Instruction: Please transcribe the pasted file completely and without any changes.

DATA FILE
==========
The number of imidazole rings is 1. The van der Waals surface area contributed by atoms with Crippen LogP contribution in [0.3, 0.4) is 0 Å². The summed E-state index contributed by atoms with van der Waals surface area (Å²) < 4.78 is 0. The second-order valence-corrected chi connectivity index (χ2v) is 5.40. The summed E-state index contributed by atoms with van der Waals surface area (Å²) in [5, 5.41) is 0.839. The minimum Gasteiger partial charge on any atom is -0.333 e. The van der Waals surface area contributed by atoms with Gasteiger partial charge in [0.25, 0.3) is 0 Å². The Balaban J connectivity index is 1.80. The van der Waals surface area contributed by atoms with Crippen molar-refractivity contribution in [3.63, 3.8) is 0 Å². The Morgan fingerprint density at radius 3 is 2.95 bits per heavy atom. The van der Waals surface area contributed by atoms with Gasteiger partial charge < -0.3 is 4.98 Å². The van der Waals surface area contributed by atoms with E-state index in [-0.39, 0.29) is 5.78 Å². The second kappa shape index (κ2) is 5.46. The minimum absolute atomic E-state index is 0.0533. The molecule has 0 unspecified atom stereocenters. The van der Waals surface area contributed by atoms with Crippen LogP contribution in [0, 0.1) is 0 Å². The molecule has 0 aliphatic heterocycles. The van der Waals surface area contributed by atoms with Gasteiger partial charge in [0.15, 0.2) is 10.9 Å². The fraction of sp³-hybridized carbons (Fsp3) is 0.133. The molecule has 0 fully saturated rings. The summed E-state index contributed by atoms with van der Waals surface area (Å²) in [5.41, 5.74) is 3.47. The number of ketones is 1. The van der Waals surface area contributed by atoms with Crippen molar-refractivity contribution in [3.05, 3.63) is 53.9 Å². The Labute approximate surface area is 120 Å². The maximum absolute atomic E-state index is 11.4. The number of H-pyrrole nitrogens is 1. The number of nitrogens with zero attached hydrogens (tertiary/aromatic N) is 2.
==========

The number of imidazole rings is 1. The van der Waals surface area contributed by atoms with Crippen LogP contribution in [0.3, 0.4) is 0 Å². The summed E-state index contributed by atoms with van der Waals surface area (Å²) < 4.78 is 0. The second-order valence-corrected chi connectivity index (χ2v) is 5.40. The summed E-state index contributed by atoms with van der Waals surface area (Å²) in [5, 5.41) is 0.839. The minimum Gasteiger partial charge on any atom is -0.333 e. The van der Waals surface area contributed by atoms with Gasteiger partial charge in [0.25, 0.3) is 0 Å². The Balaban J connectivity index is 1.80. The van der Waals surface area contributed by atoms with Crippen molar-refractivity contribution in [3.63, 3.8) is 0 Å². The Morgan fingerprint density at radius 3 is 2.95 bits per heavy atom. The van der Waals surface area contributed by atoms with Gasteiger partial charge < -0.3 is 4.98 Å². The van der Waals surface area contributed by atoms with E-state index in [-0.39, 0.29) is 5.78 Å². The second kappa shape index (κ2) is 5.46. The minimum absolute atomic E-state index is 0.0533. The molecule has 0 unspecified atom stereocenters. The van der Waals surface area contributed by atoms with Crippen LogP contribution in [0, 0.1) is 0 Å². The molecule has 0 aliphatic heterocycles. The van der Waals surface area contributed by atoms with Gasteiger partial charge in [0.15, 0.2) is 10.9 Å². The fraction of sp³-hybridized carbons (Fsp3) is 0.133. The molecule has 0 fully saturated rings. The summed E-state index contributed by atoms with van der Waals surface area (Å²) in [5.41, 5.74) is 3.47. The number of ketones is 1. The van der Waals surface area contributed by atoms with Crippen molar-refractivity contribution in [3.05, 3.63) is 53.9 Å². The Labute approximate surface area is 120 Å². The maximum absolute atomic E-state index is 11.4. The number of H-pyrrole nitrogens is 1. The number of nitrogens with zero attached hydrogens (tertiary/aromatic N) is 2.